The cultural impact of Quentin Tarantino’s Pulp Fiction (1994) is unquestionably impressive and far-reaching. References, tributes and homages to the movie can be found everywhere from countless “Pulp Fiction Wedding First Dance” videos on Youtube, to Harvey Keitel (oh, Harvey) turning up as Winston Wolf in, of all things, a Direct Line (2014) advert:
On a personal level, I own the soundtrack on vinyl, I can quote plenty of the dialogue and a few years back, my partner even dressed as Uma Thurman’s character Mrs Mia Wallace at a fancy dress party:
Taking all of that into account, it is with great trepidation and embarrassment that I must own up to something: until approximately 3 hours ago, I’d never seen Pulp Fiction. I’ve owned it on DVD for at least a decade, so how this travesty has occurred is beyond me. It’s lucky it’s not one of the greatest films of all time or anything!
The last thing the World Wide Web needs is another review of Pulp Fiction, so instead, I’d just like to mention a few aspects of the movie that resonated with me the most.
A lot is made of hyperreality in Quentin Tarantino’s movies, especially in his more recent films such as Inglourious Basterds (2009) and Django Unchained (2012). A curious bi-product of watching Pulp Fiction 20 years too late is that a number of its key scenes actually become hyperreal. If we take the aforementioned example of Winston Wolf and the Direct Line advert, seeing the original Winston appear in Pulp Fiction feels like the embodiment of simulacrum (Baudrillard, 1981): he is essentially a copy without an original.
The same can be said for when Honey Bunny (played by Amanda Plummer) shouts “any of you fucking pricks move, and I ‘ll execute every mother fucking last one of ya!” As John Storey (2012, p. 193) explains, “in the realm of the hyperreal, the distinction between simulation and ‘the real’ implodes.” Having heard Honey Bunny’s quote innumerable times on the soundtrack, hearing it in its original context felt more than real.
In addition to hyperreality, further postmodern elements can be found throughout, most notably in the scene where Mia takes Vincent (played by John Travolta) to a diner called Jack Rabbit Slims. The diner seems to be a pastiche of American pop-culture, with a Buddy Holly waiter (played by Steve Buscemi) and a Marilyn Monroe hostess. And then there’s *that* dance scene. We’re all familiar with John Travolta’s history of dancing – even I’ve seen Saturday Night Fever (1978) – which helps to create a textbook example of intertextuality. That said, despite Travolta’s illustrious dancing credentials, the scene was apparently based on Federico Fellini’s 8 1/2 (1963).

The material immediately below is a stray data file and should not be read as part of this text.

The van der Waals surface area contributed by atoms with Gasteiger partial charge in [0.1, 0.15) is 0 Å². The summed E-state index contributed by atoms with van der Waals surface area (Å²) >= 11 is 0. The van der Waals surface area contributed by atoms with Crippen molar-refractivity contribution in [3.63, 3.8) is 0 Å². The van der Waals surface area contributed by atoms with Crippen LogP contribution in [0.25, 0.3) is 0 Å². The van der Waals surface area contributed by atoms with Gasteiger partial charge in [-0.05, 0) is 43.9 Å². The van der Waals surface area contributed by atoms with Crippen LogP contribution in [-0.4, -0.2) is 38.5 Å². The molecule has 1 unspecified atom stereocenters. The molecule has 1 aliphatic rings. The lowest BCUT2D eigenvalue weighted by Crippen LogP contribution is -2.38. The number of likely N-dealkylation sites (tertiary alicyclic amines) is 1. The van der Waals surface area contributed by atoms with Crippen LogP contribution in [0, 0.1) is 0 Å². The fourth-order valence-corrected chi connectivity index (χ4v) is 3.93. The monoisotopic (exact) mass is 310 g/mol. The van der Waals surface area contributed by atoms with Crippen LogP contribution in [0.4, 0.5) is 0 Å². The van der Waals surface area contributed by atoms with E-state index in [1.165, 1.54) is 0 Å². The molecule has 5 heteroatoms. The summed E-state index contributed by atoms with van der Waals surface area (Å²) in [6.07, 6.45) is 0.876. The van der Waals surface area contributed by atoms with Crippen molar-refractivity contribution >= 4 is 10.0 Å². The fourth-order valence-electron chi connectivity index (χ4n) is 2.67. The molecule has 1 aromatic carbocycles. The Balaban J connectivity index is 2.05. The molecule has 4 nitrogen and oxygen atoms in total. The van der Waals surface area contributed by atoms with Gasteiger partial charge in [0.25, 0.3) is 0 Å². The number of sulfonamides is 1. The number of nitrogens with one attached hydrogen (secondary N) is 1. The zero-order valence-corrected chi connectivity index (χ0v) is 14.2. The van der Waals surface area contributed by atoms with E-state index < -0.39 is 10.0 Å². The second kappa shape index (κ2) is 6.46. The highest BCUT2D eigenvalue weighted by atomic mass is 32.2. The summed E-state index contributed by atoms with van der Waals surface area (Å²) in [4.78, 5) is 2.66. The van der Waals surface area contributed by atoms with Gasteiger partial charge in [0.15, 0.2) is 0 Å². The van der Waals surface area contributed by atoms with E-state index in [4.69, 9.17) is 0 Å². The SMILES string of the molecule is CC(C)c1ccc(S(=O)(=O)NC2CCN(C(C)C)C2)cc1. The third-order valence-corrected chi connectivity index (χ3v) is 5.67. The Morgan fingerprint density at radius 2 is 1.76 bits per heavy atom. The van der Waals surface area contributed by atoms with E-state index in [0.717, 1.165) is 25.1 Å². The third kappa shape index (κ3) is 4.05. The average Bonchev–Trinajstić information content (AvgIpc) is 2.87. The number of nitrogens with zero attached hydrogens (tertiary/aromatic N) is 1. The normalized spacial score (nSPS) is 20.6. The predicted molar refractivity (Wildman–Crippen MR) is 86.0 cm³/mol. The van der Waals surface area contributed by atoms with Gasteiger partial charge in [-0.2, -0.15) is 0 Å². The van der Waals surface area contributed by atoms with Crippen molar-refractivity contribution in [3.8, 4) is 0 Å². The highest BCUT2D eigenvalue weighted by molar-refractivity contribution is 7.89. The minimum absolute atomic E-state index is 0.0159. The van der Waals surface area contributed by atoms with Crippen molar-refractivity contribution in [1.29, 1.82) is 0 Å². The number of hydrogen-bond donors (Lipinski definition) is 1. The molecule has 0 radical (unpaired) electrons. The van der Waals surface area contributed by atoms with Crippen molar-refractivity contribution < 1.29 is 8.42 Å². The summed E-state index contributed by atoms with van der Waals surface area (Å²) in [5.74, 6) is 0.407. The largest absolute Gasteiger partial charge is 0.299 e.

Anyway, there’s a reason why Pulp Fiction is currently ranked as the fifth best film of all time on IMDB. If you’ve somehow managed to avoid watching it up to this point, stop what you’re doing and load up Netflix.
8 1/2 (1963) Directed by Federico Fellini [Film]. Culver City: Columbia.
Baudrillard, J. (1981) Simulacra and Simulation. Michigan: The University Of Michigan Press.
Curt Harting (2010) Pulp Fiction Wedding First Dance. Available at: http://youtu.be/v9aTkHEpcl4 (Accessed: 30 November 2014).
Direct Line (2014) Direct Line Home Insurance TV Advert. Available at: http://youtu.be/ir791xwvOP4 (Accessed: 30 November 2014).
Django Unchained (2012) Directed by Quentin Tarantino [Film]. New York City: The Weinstein Company.
Hyland, R. (2011) Pulp Fiction Fancy Dress. Available at: www.facebook.com (Downloaded: 30 November 2014).
IMDB (2000) Pulp Fiction. Available at: http://www.imdb.com/title/tt0110912/ (Accessed: 30 November 2014).
Inglourious Basterds (2009) Directed by Quentin Tarantino [Film]. New York City: The Weinstein Company.
Miramax. (1994) Pulp-Fiction1. Available at: http://www.miramax.com/movie/pulp-fiction/ (Downloaded: 30 November 2014).
MrMcMar (2009) Reservoir Dogs & Pulp Fiction – Scooby Snacks. Available at: http://youtu.be/RRle7XUsHoI (Accessed: 30 November 2014).
Pulp Fiction (1994) Directed by Quentin Tarantino [Film]. New York City: Miramax.
Saturday Night Fever (1978) Directed by John Badham [Film]. Hollywood: Miramax.
Storey, J. (2012) Cultural Theory and Popular Culture. 6th edn. Harlow: Pearson Education Limited.